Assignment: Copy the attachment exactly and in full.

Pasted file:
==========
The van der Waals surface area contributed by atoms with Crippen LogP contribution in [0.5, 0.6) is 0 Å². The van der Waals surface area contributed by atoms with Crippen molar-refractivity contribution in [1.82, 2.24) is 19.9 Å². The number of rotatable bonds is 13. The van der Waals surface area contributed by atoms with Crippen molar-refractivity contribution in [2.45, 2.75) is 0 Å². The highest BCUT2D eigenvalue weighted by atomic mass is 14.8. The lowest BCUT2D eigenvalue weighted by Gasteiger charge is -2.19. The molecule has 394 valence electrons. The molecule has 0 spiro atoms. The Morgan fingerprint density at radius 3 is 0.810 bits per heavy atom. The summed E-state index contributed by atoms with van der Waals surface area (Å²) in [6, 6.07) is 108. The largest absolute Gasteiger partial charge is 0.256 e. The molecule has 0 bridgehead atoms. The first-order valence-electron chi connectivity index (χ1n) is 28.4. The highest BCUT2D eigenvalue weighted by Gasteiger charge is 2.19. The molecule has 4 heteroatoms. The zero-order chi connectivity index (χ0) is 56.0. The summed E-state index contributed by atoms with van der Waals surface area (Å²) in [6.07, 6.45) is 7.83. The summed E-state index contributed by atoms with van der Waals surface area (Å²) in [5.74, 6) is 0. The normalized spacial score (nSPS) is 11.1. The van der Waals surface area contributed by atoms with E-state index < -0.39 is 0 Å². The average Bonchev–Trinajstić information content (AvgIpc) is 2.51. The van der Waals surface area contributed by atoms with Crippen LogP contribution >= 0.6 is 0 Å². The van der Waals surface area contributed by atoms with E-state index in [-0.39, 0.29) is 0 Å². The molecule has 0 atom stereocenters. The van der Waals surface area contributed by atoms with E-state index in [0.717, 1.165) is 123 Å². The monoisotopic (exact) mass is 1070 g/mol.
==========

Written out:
The van der Waals surface area contributed by atoms with Crippen LogP contribution in [0.5, 0.6) is 0 Å². The van der Waals surface area contributed by atoms with Crippen molar-refractivity contribution in [1.82, 2.24) is 19.9 Å². The number of rotatable bonds is 13. The van der Waals surface area contributed by atoms with Crippen molar-refractivity contribution in [2.45, 2.75) is 0 Å². The highest BCUT2D eigenvalue weighted by atomic mass is 14.8. The lowest BCUT2D eigenvalue weighted by Gasteiger charge is -2.19. The molecule has 394 valence electrons. The molecule has 0 spiro atoms. The Morgan fingerprint density at radius 3 is 0.810 bits per heavy atom. The summed E-state index contributed by atoms with van der Waals surface area (Å²) in [6, 6.07) is 108. The largest absolute Gasteiger partial charge is 0.256 e. The molecule has 0 bridgehead atoms. The first-order valence-electron chi connectivity index (χ1n) is 28.4. The highest BCUT2D eigenvalue weighted by Gasteiger charge is 2.19. The molecule has 4 heteroatoms. The zero-order chi connectivity index (χ0) is 56.0. The summed E-state index contributed by atoms with van der Waals surface area (Å²) in [6.07, 6.45) is 7.83. The summed E-state index contributed by atoms with van der Waals surface area (Å²) in [5.74, 6) is 0. The normalized spacial score (nSPS) is 11.1. The van der Waals surface area contributed by atoms with E-state index < -0.39 is 0 Å². The average Bonchev–Trinajstić information content (AvgIpc) is 2.51. The van der Waals surface area contributed by atoms with Crippen LogP contribution >= 0.6 is 0 Å². The van der Waals surface area contributed by atoms with E-state index in [-0.39, 0.29) is 0 Å². The molecule has 0 atom stereocenters. The van der Waals surface area contributed by atoms with E-state index in [0.717, 1.165) is 123 Å². The monoisotopic (exact) mass is 1070 g/mol.